It is a failure of common sense because it takes no account of the realities on the ground in the former Yugoslavia. The Government takes the view that the two million or more people who have lost their homes must be confined within the borders of the old Yugoslav state. To let them cross those borders, it says, would be to offer implicit support to the policy of 'ethnic cleansing', the practice by which one nationality (in Bosnia's case, the Serbs) systematically expels another nationality (the Muslim Slavs) from their towns and villages.
But where exactly in the former Yugoslavia does the Government propose the Muslim refugees should go? To other parts of Bosnia? Out of the question: a war is raging there, and the Serbs control 60 per cent of the republic. To Serbia and Montenegro? No Muslim in his right mind would enter the lion's den. To Macedonia or Slovenia? They are too small to take on such an enormous task.
That leaves only Croatia. But Croatia is already overflowing with more than 600,000 refugees; more than one in eight people there are people displaced by the fighting not only in Bosnia but in Croatia itself last year. The Croatian economy, thrown into chaos by the war, cannot take the strain of handling still more refugees. The government in Zagreb was compelled three weeks ago to state that it would not accept any new arrivals; instead, they would be instantly shunted to the Slovenian and Hungarian frontiers. As it happens, the Croatian government did relent a little later and took in 14,000 more refugees, of whom 5,000 went to Germany. But it is no solution to cram hundreds of thousands of homeless people into Croatia.
These facts may be unpalatable to a British Government that often gives the impression that it regards the Yugoslav crisis as a continental problem, irrelevant to an island people. But it is difficult to gainsay them. That means that every country in Europe needs to help. Germany understands this and has rebuked Britain's hands- off policy. Germany, of course, is richer and closer to the conflict - but it has also spent the past four years coping with an influx of ethnic Germans from Poland, Romania and the old Soviet Union, as well as a massive internal migration from east to west. In any case the argument of adjacency hardly applies to Sweden or the Netherlands, which have both been seen to do more than Britain.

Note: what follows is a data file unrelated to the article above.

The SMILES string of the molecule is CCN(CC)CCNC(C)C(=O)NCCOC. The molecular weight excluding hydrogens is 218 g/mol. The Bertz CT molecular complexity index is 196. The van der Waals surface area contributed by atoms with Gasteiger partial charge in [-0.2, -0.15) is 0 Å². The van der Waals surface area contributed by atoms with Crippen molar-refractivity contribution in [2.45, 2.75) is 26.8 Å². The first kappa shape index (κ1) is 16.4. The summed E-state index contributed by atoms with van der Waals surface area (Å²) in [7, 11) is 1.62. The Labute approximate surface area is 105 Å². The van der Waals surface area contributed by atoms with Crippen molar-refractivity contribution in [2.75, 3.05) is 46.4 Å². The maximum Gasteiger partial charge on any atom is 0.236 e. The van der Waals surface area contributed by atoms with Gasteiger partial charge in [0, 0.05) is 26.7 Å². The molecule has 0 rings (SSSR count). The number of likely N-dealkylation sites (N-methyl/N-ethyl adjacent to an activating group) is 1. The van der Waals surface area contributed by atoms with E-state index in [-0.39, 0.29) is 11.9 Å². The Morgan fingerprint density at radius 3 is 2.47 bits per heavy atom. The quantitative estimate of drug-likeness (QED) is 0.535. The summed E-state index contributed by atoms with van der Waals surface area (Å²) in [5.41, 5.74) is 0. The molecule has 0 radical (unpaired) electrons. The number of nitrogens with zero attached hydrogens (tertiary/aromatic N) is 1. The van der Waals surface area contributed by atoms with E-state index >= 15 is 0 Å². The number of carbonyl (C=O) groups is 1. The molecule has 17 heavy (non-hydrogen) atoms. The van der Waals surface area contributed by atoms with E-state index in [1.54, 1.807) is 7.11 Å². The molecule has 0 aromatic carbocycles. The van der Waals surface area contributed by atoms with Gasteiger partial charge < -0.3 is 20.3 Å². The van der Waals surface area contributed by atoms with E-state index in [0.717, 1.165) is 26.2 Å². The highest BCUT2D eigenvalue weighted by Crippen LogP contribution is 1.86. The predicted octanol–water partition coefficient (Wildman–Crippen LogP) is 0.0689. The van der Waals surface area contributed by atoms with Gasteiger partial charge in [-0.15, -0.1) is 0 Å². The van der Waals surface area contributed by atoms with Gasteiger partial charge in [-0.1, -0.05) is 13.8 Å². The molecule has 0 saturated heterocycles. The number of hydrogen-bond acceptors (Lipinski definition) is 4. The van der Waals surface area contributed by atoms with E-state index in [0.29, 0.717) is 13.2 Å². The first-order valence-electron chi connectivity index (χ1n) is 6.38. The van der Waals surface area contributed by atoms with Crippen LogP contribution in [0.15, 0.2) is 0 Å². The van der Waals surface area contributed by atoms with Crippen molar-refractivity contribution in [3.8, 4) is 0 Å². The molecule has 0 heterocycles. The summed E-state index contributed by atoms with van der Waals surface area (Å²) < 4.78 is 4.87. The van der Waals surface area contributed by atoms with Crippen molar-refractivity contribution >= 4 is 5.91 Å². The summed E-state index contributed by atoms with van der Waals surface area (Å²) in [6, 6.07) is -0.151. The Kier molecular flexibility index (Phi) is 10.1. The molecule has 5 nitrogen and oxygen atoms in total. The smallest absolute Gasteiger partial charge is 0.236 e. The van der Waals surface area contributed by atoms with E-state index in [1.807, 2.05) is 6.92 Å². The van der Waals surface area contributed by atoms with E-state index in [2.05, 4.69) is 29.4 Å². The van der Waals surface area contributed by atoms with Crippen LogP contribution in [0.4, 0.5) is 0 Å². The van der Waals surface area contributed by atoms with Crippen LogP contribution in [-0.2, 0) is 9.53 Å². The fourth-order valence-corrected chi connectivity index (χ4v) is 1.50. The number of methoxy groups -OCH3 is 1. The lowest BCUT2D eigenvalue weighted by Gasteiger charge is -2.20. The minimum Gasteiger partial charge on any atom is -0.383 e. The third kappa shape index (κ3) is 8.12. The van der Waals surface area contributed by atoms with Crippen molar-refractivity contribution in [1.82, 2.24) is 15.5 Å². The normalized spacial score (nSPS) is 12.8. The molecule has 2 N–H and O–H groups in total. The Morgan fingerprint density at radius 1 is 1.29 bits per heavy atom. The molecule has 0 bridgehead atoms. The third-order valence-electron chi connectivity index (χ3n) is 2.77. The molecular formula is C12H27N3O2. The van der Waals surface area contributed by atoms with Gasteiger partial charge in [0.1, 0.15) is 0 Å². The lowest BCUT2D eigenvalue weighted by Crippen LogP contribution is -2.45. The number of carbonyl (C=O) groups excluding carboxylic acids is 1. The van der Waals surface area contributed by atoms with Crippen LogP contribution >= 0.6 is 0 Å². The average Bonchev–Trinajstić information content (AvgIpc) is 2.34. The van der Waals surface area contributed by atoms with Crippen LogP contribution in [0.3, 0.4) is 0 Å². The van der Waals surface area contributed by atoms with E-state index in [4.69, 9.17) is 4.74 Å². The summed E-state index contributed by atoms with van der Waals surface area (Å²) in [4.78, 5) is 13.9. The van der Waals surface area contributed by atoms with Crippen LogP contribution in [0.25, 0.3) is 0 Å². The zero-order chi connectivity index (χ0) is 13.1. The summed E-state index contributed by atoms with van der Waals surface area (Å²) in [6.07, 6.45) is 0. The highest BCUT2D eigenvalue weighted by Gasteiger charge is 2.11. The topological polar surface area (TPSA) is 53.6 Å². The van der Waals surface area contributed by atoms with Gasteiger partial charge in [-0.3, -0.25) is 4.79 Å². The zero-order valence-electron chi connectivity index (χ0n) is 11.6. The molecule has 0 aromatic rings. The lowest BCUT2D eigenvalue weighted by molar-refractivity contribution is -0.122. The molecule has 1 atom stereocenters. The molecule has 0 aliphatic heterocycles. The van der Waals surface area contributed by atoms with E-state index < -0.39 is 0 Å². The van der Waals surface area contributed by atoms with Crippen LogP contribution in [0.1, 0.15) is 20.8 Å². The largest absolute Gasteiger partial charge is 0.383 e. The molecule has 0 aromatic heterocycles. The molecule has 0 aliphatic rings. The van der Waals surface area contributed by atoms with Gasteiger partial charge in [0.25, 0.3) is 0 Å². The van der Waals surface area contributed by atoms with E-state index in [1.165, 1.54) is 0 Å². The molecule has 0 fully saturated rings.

Britain's attitude stands in stark contrast to the determination it showed after Saddam Hussein invaded Kuwait, and after the Gulf war ended and it became clear that the Kurds of Iraq were in serious danger. Then, in both cases, Britain played a significant part in the international response. It made a useful contribution to the US- led military campaign against Iraq, while some other European countries dithered, and it took a lead in setting up 'safe havens' for the Kurds. So why this prolonged paralysis over the Yugoslav crisis when we face the biggest refugee wave in Europe since the Second World War?
Immigration may be one factor. The difference between the refugee and the immigrant is not always an easy distinction for governments or electorates to make. The Muslims of Bosnia, however, are not fleeing their homes because they have heard of British social security payments or the standards of treatment in trust hospitals. They are seeking temporary shelter from a war in which their lives are at risk. Bosnia's Muslims would like nothing better than to return to their homes. Since that is impossible, they are asking for humanitarian support abroad. When conditions are right, they will return.
When will conditions be right? That depends on how long the war lasts and how it ends. Here Britain carries special responsibilities as it holds the presidency of the European Community until January. The Government is convening a conference in London later this month that will bring together the warring parties, the EC and the United Nations. Perhaps it will prove as futile as previous such meetings. Perhaps, too, that will not be the fault of Britain and its EC partners. Every side in this war has great reserves of cynicism and dishonesty, and each regards the struggle as a matter of national survival.
Should the West then intervene with troops and arms? Some experienced observers, including David Owen, say so. They identify Serbia as the principal aggressor and speak of attacking specific Serbian military targets. But here at least Britain is right to be cautious. Armed intervention, short of the massive deployment of ground troops, would not end Serbian control over hundreds of small towns and villages in Bosnia. Would we resist not only Serbian expansionism in Bosnia, but Croatian expansionism too? If so, are we seriously contemplating fighting a war against two of the republic's three nationalities?
A more workable approach is to persist with the trade, oil and arms sanctions against Serbia and make sure they are rigorously applied. The sanctions have already begun to grind down Serbia's economy and its war machine. We must hope that weariness and exhaustion will induce the Serbian authorities to talk peace or force a change of regime in Belgrade. That will not immediately restore Bosnia's territorial integrity, but it is the best bet for the moment. Meantime, the urgent task is to help the refugees.